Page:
By the time you read this, humanity has already used up planet Earth’s supply of regenerable biological resources for 2022. From 28 July until 31 December, we are living beyond planetary boundaries. Of course, we can still access water, food and other essentials – but if we continue to reach Earth Overshoot Day earlier every year, we cannot guarantee that will always be the case.
It is a stark realization – and a scary one for me as a parent, looking ahead to my children’s futures – that in 2022, society will use 1.75 times what the planet can provide each year in ecological resources (from land and sea). Despite all the work that governments, businesses and communities are doing to live more sustainably, Earth Overshoot Day is still moving in the wrong direction.
When we break down the numbers by country, it is sobering to see the size of the overconsumption problem in the western world. Take my home country, the Netherlands: 2022’s Dutch Overshoot Day landed way back on 12 April. It would take 3.6 Earths to support the planet if everyone lived like people do here.
Occasions like Earth Overshoot Day are crucial reminders of the need to improve how we use our resources. We must keep more materials in the loop, making sure we do not waste what we produce. Metal is a great example of a material that can be recycled forever, without losing any of the qualities that make it so valuable in packaging like Trivium’s. In fact, recycling metal into new products uses just 5% of the energy it takes to produce the metal originally – so, the more we recycle it, the better its lifetime environmental impact. But how can metal packaging directly support our efforts to #MoveTheDate of Earth Overshoot Day?
First, as a powerful barrier against air and light, metal can keep food products safe for longer, giving a shelf life of up to five years; this makes it an ideal material for preserving Earth’s precious biological resources. Better still, tomatoes canned this year do not need to be grown next year!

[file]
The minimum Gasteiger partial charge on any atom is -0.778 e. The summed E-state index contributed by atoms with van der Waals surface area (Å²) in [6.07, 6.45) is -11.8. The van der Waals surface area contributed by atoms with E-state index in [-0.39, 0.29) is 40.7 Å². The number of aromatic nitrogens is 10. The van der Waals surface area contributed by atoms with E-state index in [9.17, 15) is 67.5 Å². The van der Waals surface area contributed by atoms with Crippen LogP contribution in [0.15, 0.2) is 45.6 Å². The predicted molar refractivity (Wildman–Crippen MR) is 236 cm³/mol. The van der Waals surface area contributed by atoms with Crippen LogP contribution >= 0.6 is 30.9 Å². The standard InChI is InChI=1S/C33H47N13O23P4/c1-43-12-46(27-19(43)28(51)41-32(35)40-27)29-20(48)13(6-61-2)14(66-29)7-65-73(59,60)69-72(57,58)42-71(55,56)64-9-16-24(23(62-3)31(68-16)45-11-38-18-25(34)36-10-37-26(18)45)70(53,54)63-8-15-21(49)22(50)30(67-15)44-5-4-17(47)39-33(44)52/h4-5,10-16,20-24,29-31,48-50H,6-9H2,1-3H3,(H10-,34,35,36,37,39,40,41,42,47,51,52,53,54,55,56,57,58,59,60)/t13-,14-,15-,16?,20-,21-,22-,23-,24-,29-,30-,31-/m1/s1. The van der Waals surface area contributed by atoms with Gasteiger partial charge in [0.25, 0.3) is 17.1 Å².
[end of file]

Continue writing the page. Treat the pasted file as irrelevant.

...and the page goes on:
Second, we can reduce our reliance on paper from forests by switching liquid packaging from carton to metal. Brands often think of carton as eco-friendly, recyclable packaging. In fact, not only do you need to cut down trees and use plenty of water to create it, it is also very hard to recycle, thanks to the different layers needed to protect the contents. Even then, the resulting material is of lower quality than the original – another reason why metal has the edge.
Of course, we at Trivium’s sites and offices keep a close eye on our own consumption of resources like water and paper. Simple ideas – like only having one printer per floor to make people think twice about printing documents – add up over time. And we also try to think carefully about how we pack our final products, recycling used packing materials where possible.
Nevertheless, we need to focus on the bigger picture. And that means collaboration. We are particularly proud of our work with the World Business Council for Sustainable Development on SPHERE: the packaging sustainability framework, which establishes common ground for companies looking to work together on more sustainable packaging design.
The framework takes into account six principles, including biodiversity and recyclability. It helps different packaging designers weigh up sustainable packaging metrics and make good decisions that will, among other things, support resource consumption within planetary boundaries.
Realistically, Earth Overshoot Day will not fall in December any time soon, but with initiatives and partnerships like this, we can transform consumer goods packaging for the better. Maybe next year, we will be able to enjoy a few more days of summer before that unwanted milestone arrives…